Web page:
A Proper Balance of Nutrition, Rest and Exercise is Best
These warning signs are red flags that may reveal that an athlete is struggling. For an athlete with early indicators of an eating disorder, long distance running may serve as the ideal portal from which the disease can continue to develop. While with any sport, there is the potential for positive benefits, there also exist extreme measures, which can lead to a vicious cycle of an eating disorder.
Running great distances, whether as a recreational activity or a competitive sport, can be a beneficial outlet for channeling physical and emotional energy. It is also an activity that requires a proper balance of moderation, rest, and nutrition in order for those benefits to be reaped.
If an eating disorder is identified in a long-distance runner, specialized care should be sought with an experienced multidisciplinary team, including a physician, mental health professional, athletic trainer, and dietitian. Sports medicine physicians can help determine the best course of action for an athlete, such as if a temporary break is needed for adequate healing and treatment and/or clearance for a return to long-distance running.
About the authors: Jacquelyn Ekern, MS, LPC founded Eating Disorder Hope in 2005, driven by a profound desire to help those struggling with anorexia, bulimia and binge-eating disorder. This passion resulted from her battle with, and recovery from, an eating disorder. As president, Jacquelyn manages Ekern Enterprises, Inc. and the Eating Disorder Hope website. In addition, she is a fully licensed therapist with a closed private counseling practice specializing in the treatment of eating disorders.
Jacquelyn has a Bachelor of Science in Human Services degree from The University of Phoenix and a Masters degree in Counseling/Psychology, from Capella University. She has extensive experience in the eating disorder field including advanced education in psychology, participation and contributions to additional eating disorder groups, symposiums, and professional associations. She is a member of the National Eating Disorder Association (NEDA), Academy of Eating Disorders (AED), the Eating Disorders Coalition (EDC) and the International Association of Eating Disorder Professionals (iaedp).
Jacquelyn enjoys art, working out, walking her golden retriever “Cowgirl”, reading, painting and time with family.
Although Eating Disorder Hope was founded by Jacquelyn Ekern, this organization would not be possible without support from our generous sponsors.
Crystal Karges, MS, RDN, IBCLC is a Contributing Writer for Eating Disorder Hope.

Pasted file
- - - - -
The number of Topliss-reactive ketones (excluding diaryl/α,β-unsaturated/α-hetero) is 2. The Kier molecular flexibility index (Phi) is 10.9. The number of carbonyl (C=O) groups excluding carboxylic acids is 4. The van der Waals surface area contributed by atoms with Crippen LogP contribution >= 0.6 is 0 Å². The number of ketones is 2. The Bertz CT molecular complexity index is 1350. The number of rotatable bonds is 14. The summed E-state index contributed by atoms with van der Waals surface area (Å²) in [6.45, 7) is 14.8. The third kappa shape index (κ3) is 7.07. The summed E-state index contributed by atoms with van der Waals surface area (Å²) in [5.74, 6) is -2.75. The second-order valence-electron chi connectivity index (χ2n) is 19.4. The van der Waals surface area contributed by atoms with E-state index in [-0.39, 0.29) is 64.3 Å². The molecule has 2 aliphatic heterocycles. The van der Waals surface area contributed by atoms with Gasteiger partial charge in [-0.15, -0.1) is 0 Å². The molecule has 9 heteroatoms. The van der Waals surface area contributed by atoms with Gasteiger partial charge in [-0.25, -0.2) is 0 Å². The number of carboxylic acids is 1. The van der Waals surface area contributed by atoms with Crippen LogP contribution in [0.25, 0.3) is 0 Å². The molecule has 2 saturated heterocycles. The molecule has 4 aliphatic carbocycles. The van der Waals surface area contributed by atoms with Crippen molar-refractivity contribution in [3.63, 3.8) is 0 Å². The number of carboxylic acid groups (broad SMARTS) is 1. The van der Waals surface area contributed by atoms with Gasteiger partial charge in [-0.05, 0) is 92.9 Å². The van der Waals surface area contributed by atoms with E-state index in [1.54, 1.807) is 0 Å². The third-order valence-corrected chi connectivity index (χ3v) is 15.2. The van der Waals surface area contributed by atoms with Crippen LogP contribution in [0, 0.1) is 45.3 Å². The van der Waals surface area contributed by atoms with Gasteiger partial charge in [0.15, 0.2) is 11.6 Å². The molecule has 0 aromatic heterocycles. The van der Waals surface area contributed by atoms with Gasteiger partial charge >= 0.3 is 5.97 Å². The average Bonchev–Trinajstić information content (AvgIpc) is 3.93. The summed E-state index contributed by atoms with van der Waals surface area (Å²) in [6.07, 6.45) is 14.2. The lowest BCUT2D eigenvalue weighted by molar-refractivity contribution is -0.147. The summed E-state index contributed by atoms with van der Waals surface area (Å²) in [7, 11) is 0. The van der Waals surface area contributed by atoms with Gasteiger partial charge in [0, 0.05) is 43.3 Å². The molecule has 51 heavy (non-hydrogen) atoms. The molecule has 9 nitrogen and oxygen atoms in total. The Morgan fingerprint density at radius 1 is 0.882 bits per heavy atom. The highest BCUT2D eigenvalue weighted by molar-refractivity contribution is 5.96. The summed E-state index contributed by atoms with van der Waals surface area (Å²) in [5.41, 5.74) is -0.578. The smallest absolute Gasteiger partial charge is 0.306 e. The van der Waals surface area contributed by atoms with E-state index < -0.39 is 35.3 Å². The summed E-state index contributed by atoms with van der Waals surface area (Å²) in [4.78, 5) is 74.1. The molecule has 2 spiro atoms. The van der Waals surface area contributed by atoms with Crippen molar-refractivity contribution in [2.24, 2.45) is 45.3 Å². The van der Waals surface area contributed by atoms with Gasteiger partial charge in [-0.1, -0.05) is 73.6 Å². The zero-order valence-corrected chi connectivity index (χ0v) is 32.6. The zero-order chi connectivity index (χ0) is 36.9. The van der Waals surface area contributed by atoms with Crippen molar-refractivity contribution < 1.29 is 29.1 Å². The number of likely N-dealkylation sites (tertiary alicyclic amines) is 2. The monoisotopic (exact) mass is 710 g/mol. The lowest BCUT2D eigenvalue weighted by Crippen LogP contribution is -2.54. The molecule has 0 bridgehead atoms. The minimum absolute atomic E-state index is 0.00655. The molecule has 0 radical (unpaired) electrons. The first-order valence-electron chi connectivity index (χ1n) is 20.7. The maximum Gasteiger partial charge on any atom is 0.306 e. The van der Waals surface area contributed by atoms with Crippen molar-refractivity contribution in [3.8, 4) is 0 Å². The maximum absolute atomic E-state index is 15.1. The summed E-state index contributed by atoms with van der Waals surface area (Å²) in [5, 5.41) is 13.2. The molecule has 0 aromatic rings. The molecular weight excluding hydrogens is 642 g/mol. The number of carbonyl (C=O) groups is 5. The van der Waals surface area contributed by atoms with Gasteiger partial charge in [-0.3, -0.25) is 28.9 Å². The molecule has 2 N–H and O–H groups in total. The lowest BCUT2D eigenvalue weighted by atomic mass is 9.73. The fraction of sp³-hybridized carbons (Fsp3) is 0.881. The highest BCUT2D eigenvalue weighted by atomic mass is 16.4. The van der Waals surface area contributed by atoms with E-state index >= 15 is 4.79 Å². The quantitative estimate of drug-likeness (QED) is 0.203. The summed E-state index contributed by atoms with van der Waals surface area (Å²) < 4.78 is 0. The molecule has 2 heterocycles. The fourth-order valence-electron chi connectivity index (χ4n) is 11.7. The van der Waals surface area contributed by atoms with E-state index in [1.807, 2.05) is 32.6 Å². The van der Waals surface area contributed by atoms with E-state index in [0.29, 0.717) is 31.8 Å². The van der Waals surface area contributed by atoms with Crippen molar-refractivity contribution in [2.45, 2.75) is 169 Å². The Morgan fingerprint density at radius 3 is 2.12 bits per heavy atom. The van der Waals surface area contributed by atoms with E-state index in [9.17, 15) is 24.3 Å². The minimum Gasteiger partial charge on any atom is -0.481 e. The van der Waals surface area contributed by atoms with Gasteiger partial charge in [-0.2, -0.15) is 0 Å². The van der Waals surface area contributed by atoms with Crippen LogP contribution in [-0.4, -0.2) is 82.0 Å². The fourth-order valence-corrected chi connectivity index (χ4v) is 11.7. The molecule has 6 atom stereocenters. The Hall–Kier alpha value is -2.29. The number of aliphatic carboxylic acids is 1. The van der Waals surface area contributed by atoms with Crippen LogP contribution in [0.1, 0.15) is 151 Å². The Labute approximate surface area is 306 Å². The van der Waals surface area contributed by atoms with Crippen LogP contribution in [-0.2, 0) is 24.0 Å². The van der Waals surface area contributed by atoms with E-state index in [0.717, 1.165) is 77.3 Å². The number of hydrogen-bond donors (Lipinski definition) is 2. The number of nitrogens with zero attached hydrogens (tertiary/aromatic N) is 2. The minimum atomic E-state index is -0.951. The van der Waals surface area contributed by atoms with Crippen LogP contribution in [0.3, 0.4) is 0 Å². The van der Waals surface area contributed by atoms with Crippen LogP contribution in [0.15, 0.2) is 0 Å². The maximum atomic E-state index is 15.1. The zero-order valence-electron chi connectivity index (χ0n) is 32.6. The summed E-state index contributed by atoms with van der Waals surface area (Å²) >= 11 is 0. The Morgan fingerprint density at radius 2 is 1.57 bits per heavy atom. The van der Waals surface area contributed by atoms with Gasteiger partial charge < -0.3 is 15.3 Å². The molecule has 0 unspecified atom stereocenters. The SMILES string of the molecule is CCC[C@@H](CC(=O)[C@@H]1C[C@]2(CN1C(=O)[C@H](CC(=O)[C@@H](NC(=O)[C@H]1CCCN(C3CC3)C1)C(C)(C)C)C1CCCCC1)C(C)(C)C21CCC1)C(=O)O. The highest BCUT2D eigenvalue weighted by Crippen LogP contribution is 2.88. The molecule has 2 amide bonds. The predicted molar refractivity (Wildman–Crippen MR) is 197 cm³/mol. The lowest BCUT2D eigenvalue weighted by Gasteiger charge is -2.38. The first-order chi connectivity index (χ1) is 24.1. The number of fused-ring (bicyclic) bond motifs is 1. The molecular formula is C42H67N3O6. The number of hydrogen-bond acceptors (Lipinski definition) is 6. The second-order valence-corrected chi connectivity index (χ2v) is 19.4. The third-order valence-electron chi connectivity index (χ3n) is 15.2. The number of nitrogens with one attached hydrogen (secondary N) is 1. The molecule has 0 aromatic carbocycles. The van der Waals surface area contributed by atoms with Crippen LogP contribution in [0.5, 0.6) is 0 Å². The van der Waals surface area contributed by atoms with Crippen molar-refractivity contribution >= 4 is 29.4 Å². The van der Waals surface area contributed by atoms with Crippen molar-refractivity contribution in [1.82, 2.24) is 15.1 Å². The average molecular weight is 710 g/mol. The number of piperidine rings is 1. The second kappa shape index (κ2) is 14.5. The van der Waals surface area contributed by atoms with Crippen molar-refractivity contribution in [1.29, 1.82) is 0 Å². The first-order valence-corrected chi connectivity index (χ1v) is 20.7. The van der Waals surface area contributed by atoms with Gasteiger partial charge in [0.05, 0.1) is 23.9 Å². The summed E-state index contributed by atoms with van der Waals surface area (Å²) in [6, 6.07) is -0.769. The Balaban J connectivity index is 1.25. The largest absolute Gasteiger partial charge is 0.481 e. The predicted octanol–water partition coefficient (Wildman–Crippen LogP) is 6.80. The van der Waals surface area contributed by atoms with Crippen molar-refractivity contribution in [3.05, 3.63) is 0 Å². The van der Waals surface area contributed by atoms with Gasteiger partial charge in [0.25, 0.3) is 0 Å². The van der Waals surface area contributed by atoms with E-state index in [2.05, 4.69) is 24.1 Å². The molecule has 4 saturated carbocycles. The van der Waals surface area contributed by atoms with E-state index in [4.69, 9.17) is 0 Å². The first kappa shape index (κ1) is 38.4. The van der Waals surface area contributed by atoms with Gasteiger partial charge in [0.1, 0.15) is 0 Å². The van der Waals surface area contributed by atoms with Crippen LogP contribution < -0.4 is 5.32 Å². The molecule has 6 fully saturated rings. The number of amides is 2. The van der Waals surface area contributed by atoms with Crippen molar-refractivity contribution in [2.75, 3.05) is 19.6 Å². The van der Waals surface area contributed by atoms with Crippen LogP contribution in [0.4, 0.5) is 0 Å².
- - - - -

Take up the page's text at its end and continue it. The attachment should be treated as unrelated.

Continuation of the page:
Crystal is a Masters-level Registered Dietitian Nutritionist (RDN) with a specialty focus in eating disorders, maternal/child health and wellness, and intuitive eating. Combining clinical experience with a love of social media and writing,
As a Certified Intuitive Eating Counselor, Crystal has dedicated her career to helping others establish a healthy relationship with food and body through her work with EDH and nutrition private practice.
References: Grine, Frederick E. et al (October 2006). The First Humans – Origin and Early Evolution of the Genus Homo. Stonybrook University. Retrieved on 2013-04-11.
: Sundgot-Borgen J, et al. Prevalence of eating disorders in elite athletes is higher than in the general population. Clin J Sport Med 2004;14:25–32.
: Bernhardt DT, et al. American Academy of Family Physicians, American Academy of Pediatrics. PPE: preparticipation physical evaluation. 4th edn. Elk Grove Village, IL: American Academy of Pediatrics, 2010.
The opinions and views of our guest contributors are shared to provide a broad perspective of eating disorders. These are not necessarily the views of Eating Disorder Hope, but an effort to offer discussion of various issues by different concerned individuals.
We at Eating Disorder Hope understand that eating disorders result from a combination of environmental and genetic factors. If you or a loved one are suffering from an eating disorder, please know that there is hope for you, and seek immediate professional help.
Published on June 14, 2017.
Edited And Updated By: Crystal Karges, MS, RDN, IBCLC.
Reviewed By: Jacquelyn Ekern, MS, LPC on June 14, 2017.
Published on EatingDisorderHope.com
Although Eating Disorder Hope was founded by Jacquelyn Ekern, this organization would not be possible without the support from our generous sponsors.